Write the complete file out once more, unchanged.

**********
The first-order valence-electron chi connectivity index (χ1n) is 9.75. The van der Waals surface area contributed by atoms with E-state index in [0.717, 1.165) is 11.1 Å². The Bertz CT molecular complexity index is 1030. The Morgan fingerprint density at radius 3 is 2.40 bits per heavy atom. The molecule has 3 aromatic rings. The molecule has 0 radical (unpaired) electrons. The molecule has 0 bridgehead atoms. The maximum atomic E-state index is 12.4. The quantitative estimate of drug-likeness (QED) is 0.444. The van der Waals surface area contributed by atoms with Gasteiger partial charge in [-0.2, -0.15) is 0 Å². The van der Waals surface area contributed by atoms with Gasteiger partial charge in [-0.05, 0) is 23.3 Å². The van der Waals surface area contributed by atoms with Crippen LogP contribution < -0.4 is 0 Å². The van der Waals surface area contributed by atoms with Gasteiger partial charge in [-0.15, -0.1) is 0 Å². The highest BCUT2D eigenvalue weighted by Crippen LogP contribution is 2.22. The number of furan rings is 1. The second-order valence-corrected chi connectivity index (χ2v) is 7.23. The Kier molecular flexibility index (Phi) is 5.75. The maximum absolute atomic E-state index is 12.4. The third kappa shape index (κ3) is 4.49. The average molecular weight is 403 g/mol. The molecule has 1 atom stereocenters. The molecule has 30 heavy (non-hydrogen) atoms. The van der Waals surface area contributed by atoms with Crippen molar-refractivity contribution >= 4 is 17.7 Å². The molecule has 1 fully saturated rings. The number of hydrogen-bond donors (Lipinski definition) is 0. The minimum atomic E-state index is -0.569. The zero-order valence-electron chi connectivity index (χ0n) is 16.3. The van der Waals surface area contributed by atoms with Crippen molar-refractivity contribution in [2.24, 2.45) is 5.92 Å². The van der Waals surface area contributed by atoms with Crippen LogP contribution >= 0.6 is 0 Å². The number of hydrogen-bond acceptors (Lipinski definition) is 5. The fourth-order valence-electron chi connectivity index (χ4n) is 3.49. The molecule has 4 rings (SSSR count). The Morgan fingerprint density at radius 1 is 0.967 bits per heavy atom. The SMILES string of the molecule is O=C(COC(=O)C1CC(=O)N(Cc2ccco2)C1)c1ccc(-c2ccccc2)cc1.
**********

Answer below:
The first-order valence-electron chi connectivity index (χ1n) is 9.75. The van der Waals surface area contributed by atoms with E-state index in [0.717, 1.165) is 11.1 Å². The Bertz CT molecular complexity index is 1030. The Morgan fingerprint density at radius 3 is 2.40 bits per heavy atom. The molecule has 3 aromatic rings. The molecule has 0 radical (unpaired) electrons. The molecule has 0 bridgehead atoms. The maximum atomic E-state index is 12.4. The quantitative estimate of drug-likeness (QED) is 0.444. The van der Waals surface area contributed by atoms with Gasteiger partial charge in [-0.2, -0.15) is 0 Å². The van der Waals surface area contributed by atoms with Gasteiger partial charge in [-0.05, 0) is 23.3 Å². The van der Waals surface area contributed by atoms with Crippen LogP contribution < -0.4 is 0 Å². The van der Waals surface area contributed by atoms with Gasteiger partial charge in [-0.15, -0.1) is 0 Å². The highest BCUT2D eigenvalue weighted by Crippen LogP contribution is 2.22. The number of furan rings is 1. The second-order valence-corrected chi connectivity index (χ2v) is 7.23. The Kier molecular flexibility index (Phi) is 5.75. The maximum absolute atomic E-state index is 12.4. The third kappa shape index (κ3) is 4.49. The average molecular weight is 403 g/mol. The molecule has 1 atom stereocenters. The molecule has 30 heavy (non-hydrogen) atoms. The van der Waals surface area contributed by atoms with Crippen molar-refractivity contribution >= 4 is 17.7 Å². The molecule has 1 fully saturated rings. The number of hydrogen-bond donors (Lipinski definition) is 0. The minimum atomic E-state index is -0.569. The zero-order valence-electron chi connectivity index (χ0n) is 16.3. The van der Waals surface area contributed by atoms with Crippen molar-refractivity contribution in [2.24, 2.45) is 5.92 Å². The van der Waals surface area contributed by atoms with Crippen LogP contribution >= 0.6 is 0 Å². The number of hydrogen-bond acceptors (Lipinski definition) is 5. The fourth-order valence-electron chi connectivity index (χ4n) is 3.49. The molecule has 4 rings (SSSR count). The Morgan fingerprint density at radius 1 is 0.967 bits per heavy atom. The SMILES string of the molecule is O=C(COC(=O)C1CC(=O)N(Cc2ccco2)C1)c1ccc(-c2ccccc2)cc1.